By Hillel Aron
By Joseph Tsidulko
By Patrick Range McDonald
By David Futch
By Hillel Aron
By Dennis Romero
By Jill Stewart
By Dennis Romero
Photos by Nancy Updike
It’s strange that the peace plan known as the road map, which is a very detailed document, doesn’t mention the 90-mile fence/wall that Israel is building right now. This barrier — which is a fence at some points and a wall at others — is not being built on the Green Line, the armistice line that was the de facto border between Israel and the West Bank until the Six Day War in 1967. Rather, the barrier is cutting deeply into the West Bank in many places, affecting thousands of acres of Palestinian land in the process.
“Barrier” doesn’t quite capture the scope of what’s being built. It’s a whole barrier system, with successive layers, each of which takes a bit more land. It includes: a motion-sensitive electronic fence (and sometimes a wall); a service road running alongside the fence (on the Palestinian side, but Palestinians will not be able to use this road); a barbed-wire fence; “a trench or other means intended to prevent motor vehicles from crashing into and through the fence” (as the Israel Defense Forces described it in response to a recent, unsuccessful lawsuit to halt construction); three roads on the Israeli side of the fence and another barbed wire fence.
So far, about 24,000 acres of Palestinian land have been cut off from the rest of the West Bank and are now on the western (Israeli) side of the barrier.
President George Bush is against all this construction, but so far that hasn’t mattered. He sent his national security adviser, Condoleezza Rice, to tell Israeli Prime Minister Ariel Sharon how he felt, but Sharon rebuffed her, saying the barrier is for security and Israel is building it, period. The barrier is popular in Israel, on both the left and the right: In a poll last weekend, more than two-thirds of the Israeli public said they support it.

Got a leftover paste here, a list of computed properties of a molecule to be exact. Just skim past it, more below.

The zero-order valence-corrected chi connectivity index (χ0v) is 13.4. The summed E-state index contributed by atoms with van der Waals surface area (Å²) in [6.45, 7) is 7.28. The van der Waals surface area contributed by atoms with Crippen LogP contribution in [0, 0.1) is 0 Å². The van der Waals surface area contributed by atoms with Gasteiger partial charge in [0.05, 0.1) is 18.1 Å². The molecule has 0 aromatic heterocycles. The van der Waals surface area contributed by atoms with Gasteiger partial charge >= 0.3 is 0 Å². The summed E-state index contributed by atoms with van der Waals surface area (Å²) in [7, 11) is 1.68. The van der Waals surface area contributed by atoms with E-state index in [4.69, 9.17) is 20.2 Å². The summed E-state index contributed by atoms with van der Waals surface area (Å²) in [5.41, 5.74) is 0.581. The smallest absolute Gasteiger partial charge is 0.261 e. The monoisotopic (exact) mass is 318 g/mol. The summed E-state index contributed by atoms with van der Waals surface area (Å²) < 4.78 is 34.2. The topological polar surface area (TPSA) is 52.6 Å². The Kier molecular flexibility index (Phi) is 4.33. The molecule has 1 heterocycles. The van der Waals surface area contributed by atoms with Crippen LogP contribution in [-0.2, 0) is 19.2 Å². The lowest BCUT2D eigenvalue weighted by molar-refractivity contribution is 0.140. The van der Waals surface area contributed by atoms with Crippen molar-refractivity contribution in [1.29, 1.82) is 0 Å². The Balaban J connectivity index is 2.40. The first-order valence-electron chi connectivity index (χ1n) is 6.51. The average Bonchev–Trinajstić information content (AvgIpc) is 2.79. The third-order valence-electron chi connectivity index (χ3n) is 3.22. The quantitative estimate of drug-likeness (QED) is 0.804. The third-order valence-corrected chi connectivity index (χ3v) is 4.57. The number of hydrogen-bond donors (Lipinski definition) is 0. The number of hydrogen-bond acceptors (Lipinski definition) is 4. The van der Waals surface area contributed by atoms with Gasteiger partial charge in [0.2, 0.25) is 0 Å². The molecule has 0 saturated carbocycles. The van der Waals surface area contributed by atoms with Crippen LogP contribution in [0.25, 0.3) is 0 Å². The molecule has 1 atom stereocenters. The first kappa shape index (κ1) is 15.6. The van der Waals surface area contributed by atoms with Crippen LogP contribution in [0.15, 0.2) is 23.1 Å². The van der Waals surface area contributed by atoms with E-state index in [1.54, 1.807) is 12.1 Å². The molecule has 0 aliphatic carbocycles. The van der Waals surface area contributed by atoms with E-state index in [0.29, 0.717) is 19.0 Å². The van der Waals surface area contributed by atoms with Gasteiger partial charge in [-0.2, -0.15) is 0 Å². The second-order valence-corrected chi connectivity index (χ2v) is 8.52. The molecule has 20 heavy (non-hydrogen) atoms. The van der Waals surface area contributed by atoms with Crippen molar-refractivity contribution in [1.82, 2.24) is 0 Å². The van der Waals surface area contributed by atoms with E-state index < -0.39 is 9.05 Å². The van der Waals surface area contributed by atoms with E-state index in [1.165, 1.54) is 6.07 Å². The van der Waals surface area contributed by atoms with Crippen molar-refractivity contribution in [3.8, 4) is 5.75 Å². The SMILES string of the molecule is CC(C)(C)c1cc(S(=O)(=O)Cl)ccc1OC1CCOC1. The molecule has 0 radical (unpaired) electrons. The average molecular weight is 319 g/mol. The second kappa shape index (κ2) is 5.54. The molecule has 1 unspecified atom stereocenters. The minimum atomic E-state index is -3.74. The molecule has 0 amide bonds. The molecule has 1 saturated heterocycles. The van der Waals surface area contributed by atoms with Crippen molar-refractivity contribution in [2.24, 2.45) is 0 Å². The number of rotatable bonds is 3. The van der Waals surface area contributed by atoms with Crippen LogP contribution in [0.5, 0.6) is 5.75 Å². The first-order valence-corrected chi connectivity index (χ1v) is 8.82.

Grunt work on the barrier is being done, in some places, by Palestinians, some of whose land has been taken by Israel in order to build the fence/wall. I drove with a translator north to Jenin, where men in the villages nearby are working on the barrier.Rebhiyeh Igbariyeh, center, had to move her husband’s grave.
Saleh Jaradat, whose full name is much longer but who gave me permission to use the summary version, looks older than 56. He has a white strip of beard on his chin, and he opened his mouth to show me that he has no teeth left. Saleh is working on the barrier near his home village of Zbuba. He does this work, he said, because he’s got 15 kids and no other income. He makes 100 shekels (about $22) a day, moving stones from 7 in the morning until 6 at night.
He was telling me this in a room with five other men from his village — including the head of the village council — and I was surprised he was willing to talk about it in front of others; some men working on the wall don’t even tell their families what they’re doing. I suddenly hit a nerve, though, when I asked if the man who told him about the construction job had let him know exactly what sort of work it was. He answered angrily, through the translator.
“I have 15 kids waiting for me, and in the end of the day I have to feed them,” he said. “What do you want me to do? I know that this is difficult, impossible. I know that I am making this fence around myself, but I need to feed my kids.”
One of the village council members jumped in to defuse the tension.
“I want to tell you about this contradiction,” he said. “In the beginning we were saying it’s not even a normal thing: It’s not logical that they confiscate our land and then we are going to build [this barrier]. But more than 350 workers used to do work inside Israel, and they lost their only income. They lost everything.”
This unemployment crisis isn’t just happening in Zbuba. Throughout the West Bank and Gaza, tens of thousands of Palestinian families were supported, before the intifada, by one family member working inside Israel or in settlements. Most of those workers haven’t been able to get into Israel in the last 30 months, and have lost their jobs.
In Zbuba, the village council met to discuss the barrier, and tried to convince people not to work on it. The conversation got heated. Some villagers saw the work as an outrageous betrayal, while others were desperate to take the job. Finally, the ones who wanted to work told the others: If you give us each 100 shekels a day, we won’t do it. Otherwise, we’re going.
Sharon says that the barrier — which has cost about $200 million so far — is a security measure, not a political border, and that it can be dismantled once Israel is safe. Since more than two dozen suicide bombers in this intifada have come into Israel from Jenin — right next to Zbuba — it’s easy to see why Israelis support putting a fence around the area, and fast. It’s also true that walls and fences have been an effective security measure for Israel so far: A barrier was built around the Gaza Strip in the mid-1990s, and in this intifada only two suicide bombers have made it out of there, and they held British passports.